Ambulance called for boy before he died

By Lin Ferguson

St John Ambulance answered a 111 call to the home of a 9-year-old Raetihi boy just hours before he was found dead at 6am on December 7.

St John confirmed an ambulance attended the call to the Duncan St house at 10pm on December 6. They were there for about half an hour.

On Monday, police investigating the death of Antony Herewini-Christiansen said they were treating the death as suspicious after traces of a prescription medicine were found in his system.

Relatives of Antony say he complained of a stomach ache the night before he died.

St John Central Region regional operations manager Grant Pennycook said St John "can confirm that it received and attended to a 111 call at 20A Duncan St in Raetihi at 10pm on December 6."

However he could not give any other information including who made the 111 call or details of the callout.

"St John is unable to comment further ... as this incident is currently under investigation by the police."

A great uncle of Antony, Duncan Metekingi, who lives close by in Duncan St, told the Chronicle an ambulance crew visited the home because Antony had complained of a sore stomach.

"The ambulance was there at 10pm that night and after examining him the crew said Antony was fine and they left about 10.30pm," he said.

Mr Metekingi was not in the house when St John was there but had been given details by relatives.

A 15-year-old cousin of Antony, Taiko Cribb said he had gone over to see Antony that night.

"We were just watching TV. The ambulance people said he was okay. Antony just had a sore stomach ... I only stayed a bit longer then I went home," he said.

Mr Metekingi told the Chronicle it had been difficult in the days since Antony's sudden death. Mr Metekingi lives one house over from 20A at No16 Duncan St. He said the numbers got out of sync when they built the row of Housing Corporation houses. "That's where Antony lived with his mum, his little brother and two older sisters."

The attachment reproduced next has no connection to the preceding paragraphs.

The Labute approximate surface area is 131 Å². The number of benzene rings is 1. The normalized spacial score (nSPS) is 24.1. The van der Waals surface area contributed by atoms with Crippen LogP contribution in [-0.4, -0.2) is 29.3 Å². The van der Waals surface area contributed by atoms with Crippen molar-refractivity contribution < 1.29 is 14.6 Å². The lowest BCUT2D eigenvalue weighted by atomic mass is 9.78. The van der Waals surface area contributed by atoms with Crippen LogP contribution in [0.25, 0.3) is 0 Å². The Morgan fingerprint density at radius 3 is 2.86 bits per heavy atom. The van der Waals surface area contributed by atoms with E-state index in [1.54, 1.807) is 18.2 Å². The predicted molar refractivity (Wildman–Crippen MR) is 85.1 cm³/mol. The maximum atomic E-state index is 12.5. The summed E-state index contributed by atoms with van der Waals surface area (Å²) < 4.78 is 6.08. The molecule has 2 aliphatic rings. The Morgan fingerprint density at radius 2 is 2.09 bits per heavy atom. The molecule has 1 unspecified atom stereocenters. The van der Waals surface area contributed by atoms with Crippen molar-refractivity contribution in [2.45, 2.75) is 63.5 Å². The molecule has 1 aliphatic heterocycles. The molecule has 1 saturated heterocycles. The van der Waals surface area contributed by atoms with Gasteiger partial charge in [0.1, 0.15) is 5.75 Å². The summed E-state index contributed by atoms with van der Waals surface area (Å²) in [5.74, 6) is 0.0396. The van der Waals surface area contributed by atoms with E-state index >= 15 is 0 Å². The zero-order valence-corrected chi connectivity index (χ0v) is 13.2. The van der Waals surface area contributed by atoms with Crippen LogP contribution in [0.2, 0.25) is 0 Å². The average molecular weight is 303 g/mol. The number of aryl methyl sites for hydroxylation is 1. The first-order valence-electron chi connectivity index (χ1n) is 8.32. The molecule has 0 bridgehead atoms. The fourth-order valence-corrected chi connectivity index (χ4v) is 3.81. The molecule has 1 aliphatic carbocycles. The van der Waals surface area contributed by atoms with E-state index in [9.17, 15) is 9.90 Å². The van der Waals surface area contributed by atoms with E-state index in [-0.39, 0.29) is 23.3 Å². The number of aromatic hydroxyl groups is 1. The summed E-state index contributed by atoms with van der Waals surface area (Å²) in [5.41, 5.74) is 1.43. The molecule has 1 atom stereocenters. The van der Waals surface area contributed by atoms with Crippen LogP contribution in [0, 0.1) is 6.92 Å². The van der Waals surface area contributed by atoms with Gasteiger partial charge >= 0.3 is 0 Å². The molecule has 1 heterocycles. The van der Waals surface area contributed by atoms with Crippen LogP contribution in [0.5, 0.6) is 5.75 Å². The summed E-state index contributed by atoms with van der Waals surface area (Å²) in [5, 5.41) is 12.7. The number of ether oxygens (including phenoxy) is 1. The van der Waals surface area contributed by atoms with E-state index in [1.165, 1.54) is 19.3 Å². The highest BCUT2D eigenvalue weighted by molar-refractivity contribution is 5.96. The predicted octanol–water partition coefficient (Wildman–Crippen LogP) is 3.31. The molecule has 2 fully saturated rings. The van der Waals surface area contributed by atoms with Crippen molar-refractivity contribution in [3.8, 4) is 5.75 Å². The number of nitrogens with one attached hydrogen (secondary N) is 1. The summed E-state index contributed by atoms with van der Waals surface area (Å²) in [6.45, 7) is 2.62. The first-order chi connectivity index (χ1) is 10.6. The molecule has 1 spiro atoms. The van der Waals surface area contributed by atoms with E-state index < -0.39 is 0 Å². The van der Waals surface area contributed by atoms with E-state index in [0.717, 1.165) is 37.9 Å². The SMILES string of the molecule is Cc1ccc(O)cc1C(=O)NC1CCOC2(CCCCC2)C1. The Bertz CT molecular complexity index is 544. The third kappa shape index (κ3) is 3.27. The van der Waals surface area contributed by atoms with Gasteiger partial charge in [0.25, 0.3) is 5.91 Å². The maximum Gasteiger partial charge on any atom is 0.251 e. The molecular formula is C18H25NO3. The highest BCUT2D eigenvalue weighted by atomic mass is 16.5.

The small two bedroom house was closed up and blessed by a local kaumatua after Antony's mother Claudia Herewini was hospitalised after the funeral, he said.

The funeral was held at the Te Puke Marae on December 11.

"But we really need to know what actually happened. You know this waiting, waiting, waiting is no good for anyone. The whole whanau are just hanging around all day out in the street here waiting to hear something.

"The police have been around so many times and asked us questions, they were even back again this morning."

Antony's mother was expected to return home on Friday, Mr Metekingi said.

"She has been assessed and they say she can come back."

Claudia Herewini's brother Clayton Herewini said he found it "unreal" that his nephew had died.

"I keep thinking he's still here ... you know kids shouldn't die, it's not the way."

On Monday Detective Senior Sergeant Keith Borrell said test results on Antony "were only the initial findings." He said the police were not able to ascertain a cause of death until they had final test results.

Fourteen police staff are working on the investigation into the death.

Antony was a pupil of Raetihi Primary School.

Principal Kawana Wallace said yesterday the sooner the police investigation found the answer to the sudden death, "then the people of the Raetihi would be able to grieve properly".

He said the Ministry of Education had sent a crisis team "within hours" to talk to the children and staff after Antony's death.

"Even though children are very resilient this has been very hard for all of us. This is a small village and everyone is feeling it and talking about Antony and why he died. We all need to know what actually happened and the sooner the better. It's very, very sad."

- Wanganui Chronicle

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